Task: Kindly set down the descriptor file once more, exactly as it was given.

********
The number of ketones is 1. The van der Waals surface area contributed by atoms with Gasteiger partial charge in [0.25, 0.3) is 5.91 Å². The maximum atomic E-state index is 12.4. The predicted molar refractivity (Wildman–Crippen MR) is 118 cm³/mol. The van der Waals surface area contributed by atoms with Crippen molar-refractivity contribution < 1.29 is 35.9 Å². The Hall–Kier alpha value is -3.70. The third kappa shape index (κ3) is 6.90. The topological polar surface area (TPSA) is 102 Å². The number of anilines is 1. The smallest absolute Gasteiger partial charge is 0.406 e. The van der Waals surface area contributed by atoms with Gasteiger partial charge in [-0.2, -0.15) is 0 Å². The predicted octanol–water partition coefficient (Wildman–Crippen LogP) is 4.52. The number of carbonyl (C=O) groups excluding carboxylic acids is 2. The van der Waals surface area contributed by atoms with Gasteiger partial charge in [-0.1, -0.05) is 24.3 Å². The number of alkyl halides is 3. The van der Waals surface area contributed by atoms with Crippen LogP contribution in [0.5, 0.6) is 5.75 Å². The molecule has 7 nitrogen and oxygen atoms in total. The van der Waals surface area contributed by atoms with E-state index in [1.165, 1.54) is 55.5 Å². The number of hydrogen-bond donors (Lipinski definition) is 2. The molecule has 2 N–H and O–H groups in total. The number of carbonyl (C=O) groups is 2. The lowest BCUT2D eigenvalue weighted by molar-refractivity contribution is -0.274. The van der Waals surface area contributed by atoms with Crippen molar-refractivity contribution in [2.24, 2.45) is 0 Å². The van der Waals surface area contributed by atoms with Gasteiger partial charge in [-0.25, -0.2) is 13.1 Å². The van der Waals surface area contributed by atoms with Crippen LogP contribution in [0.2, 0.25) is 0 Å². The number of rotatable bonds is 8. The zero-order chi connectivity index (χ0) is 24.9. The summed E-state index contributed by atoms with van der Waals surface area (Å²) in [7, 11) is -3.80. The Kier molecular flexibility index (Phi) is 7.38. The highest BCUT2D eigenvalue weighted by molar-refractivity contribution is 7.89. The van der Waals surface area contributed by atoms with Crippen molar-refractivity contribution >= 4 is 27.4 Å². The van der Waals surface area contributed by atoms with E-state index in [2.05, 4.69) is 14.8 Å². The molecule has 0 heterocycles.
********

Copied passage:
The number of ketones is 1. The van der Waals surface area contributed by atoms with Gasteiger partial charge in [0.25, 0.3) is 5.91 Å². The maximum atomic E-state index is 12.4. The predicted molar refractivity (Wildman–Crippen MR) is 118 cm³/mol. The van der Waals surface area contributed by atoms with Crippen molar-refractivity contribution < 1.29 is 35.9 Å². The Hall–Kier alpha value is -3.70. The third kappa shape index (κ3) is 6.90. The topological polar surface area (TPSA) is 102 Å². The number of anilines is 1. The smallest absolute Gasteiger partial charge is 0.406 e. The van der Waals surface area contributed by atoms with Gasteiger partial charge in [-0.2, -0.15) is 0 Å². The predicted octanol–water partition coefficient (Wildman–Crippen LogP) is 4.52. The number of carbonyl (C=O) groups excluding carboxylic acids is 2. The van der Waals surface area contributed by atoms with Gasteiger partial charge in [-0.1, -0.05) is 24.3 Å². The number of alkyl halides is 3. The van der Waals surface area contributed by atoms with Crippen LogP contribution in [0.5, 0.6) is 5.75 Å². The molecule has 7 nitrogen and oxygen atoms in total. The van der Waals surface area contributed by atoms with E-state index in [1.165, 1.54) is 55.5 Å². The number of hydrogen-bond donors (Lipinski definition) is 2. The molecule has 2 N–H and O–H groups in total. The number of carbonyl (C=O) groups is 2. The lowest BCUT2D eigenvalue weighted by molar-refractivity contribution is -0.274. The van der Waals surface area contributed by atoms with Crippen molar-refractivity contribution in [2.24, 2.45) is 0 Å². The van der Waals surface area contributed by atoms with Gasteiger partial charge in [-0.25, -0.2) is 13.1 Å². The van der Waals surface area contributed by atoms with Crippen LogP contribution in [0.2, 0.25) is 0 Å². The number of rotatable bonds is 8. The zero-order chi connectivity index (χ0) is 24.9. The summed E-state index contributed by atoms with van der Waals surface area (Å²) in [7, 11) is -3.80. The Kier molecular flexibility index (Phi) is 7.38. The highest BCUT2D eigenvalue weighted by molar-refractivity contribution is 7.89. The van der Waals surface area contributed by atoms with Crippen molar-refractivity contribution >= 4 is 27.4 Å². The van der Waals surface area contributed by atoms with E-state index in [2.05, 4.69) is 14.8 Å². The molecule has 0 heterocycles.